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“100% agree .. her adolescent stance is concerning considering her academic achievement. Covid celebrity and full of self-importance.”
“She loves her own voice.”
“She has zero scientific integrity.”
“The doctor needs a good taxidermist.”
“Just a big fat pig.”
“Actually she doesn’t look very professional at all never thought she was anything but a mouth full of rubish [sic].”
Prof Wiles has a PhD in microbiology from Oxford University, she has won numerous awards for her research and communication efforts, including the Prime Minister’s Science Media Communication Prize, she has been a finalist for the 2018 New Zealander of the Year Award and in 2019, was appointed a member of the New Zealand Order of Merit for services to microbiological and science communication — but, of course, none of that matters because she is “just a big fat pig”.
This type of vitriol is not isolated and many high-profile women are recipients.
A few years ago, I attended an event, “Women you can Bank on”, where Raelene Castle, CEO of Sport New Zealand and past CEO of Rugby Australia and the Canterbury-Bankstown Bulldogs, was the guest speaker.
She shared with the audience the abhorrent social media bullying she was subjected to. I remember reading the comments, and feeling physically sick, then asking myself , “Why are we letting this happen?”.
To all those people who complain about “political correctness”, “woke cultures” and “cancel cultures”, please have another think.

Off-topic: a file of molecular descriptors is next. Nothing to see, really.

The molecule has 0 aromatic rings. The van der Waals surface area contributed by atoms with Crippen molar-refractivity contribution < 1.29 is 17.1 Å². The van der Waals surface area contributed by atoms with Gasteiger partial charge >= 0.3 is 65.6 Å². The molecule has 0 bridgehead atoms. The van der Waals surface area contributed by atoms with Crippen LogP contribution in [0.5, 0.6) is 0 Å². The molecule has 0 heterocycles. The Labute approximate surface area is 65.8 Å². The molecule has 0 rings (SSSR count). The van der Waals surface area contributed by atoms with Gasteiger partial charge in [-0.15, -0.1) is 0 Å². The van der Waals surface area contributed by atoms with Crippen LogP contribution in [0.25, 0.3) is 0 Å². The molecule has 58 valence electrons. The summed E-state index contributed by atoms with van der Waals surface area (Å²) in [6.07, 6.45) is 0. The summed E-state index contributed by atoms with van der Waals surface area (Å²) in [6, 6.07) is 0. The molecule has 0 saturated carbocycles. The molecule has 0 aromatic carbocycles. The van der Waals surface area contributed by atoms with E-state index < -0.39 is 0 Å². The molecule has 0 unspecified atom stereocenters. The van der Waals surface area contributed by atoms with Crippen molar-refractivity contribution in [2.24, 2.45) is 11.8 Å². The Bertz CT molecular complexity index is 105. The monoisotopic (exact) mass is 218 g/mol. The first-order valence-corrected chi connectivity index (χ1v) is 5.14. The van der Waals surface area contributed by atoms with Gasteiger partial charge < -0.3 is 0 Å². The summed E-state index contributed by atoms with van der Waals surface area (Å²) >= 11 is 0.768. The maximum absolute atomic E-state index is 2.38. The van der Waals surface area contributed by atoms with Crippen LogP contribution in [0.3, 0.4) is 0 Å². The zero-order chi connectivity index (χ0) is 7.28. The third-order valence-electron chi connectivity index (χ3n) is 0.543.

We have to do all that we can to address the inequities women face in terms of societal expectations around their physical appearance, especially when they dare to be in the public profile.
Congratulations to Wakatipu High School who have “tweaked” their Grease musical “Summer Nights” lyrics, "Tell me more, tell me more, did she put up a fight?" so that the play is more suited to modern thinking.
This is not taking a “politically correct approach” as described in the Otago Daily Times (March, 28, 2021), this is taking an approach which is respectful to women. By using the phrase “politically correct” we are undermining those seeking change — and boy, do we need change.
Ex-prime minister of Australia, Julia Gillard and the director-general of the World Trade Organisation, Ngozi Okonjo-Iweala, have published a book, Women and Leadership, demonstrating that these problems are global. They recognise this is not a male against female issue, but a society against female issue.
A stark demonstration of this was when internationally recognised feminist, Germain Greer, said of Julia Gillard, “What I want her to do is get rid of those bloody jackets, every time she turns around you’ve got that strange horizontal crease, which means they’re cut too narrow in the hips. You’ve got a big arse, Julia. Just get on with it.”
March-on Wakatipu High, march-on Prof Siouxsie Wiles, march-on Raelene Castle, march-on Julia Gillard and march-on all women who strive to lead in the face of such abuse.
Why do we need to address this?
Many reasons, the most urgent being the future of young women.
My daughter is 15, her generation of young women are growing up in perhaps the most horrific time for young women in relation to body image. It’s hard to compare across generations and other generations of women have had different challenges, but the proliferation and accessibility of pornography, social media bullying, botox and surgical enhancement offerings, mean these young women need all of our support in valuing them for who they truly are.
They need all of our support to show them that they are worth more than their looks — that their actions, character and achievements mean more to us than the size of their bottoms.
We need to stop undermining and belittling this movement with snide comments about “woke culture,” and “political correctness”.
When we undermine these movements, we undermine the ambitions of many young women and in doing so, potentially create a body image crisis that will irreparably damage years of progress for women’s equality. Please people, enough is enough.
- Anna Campbell is managing director of AbacusBio Ltd, a Dunedin-based agri-technology company.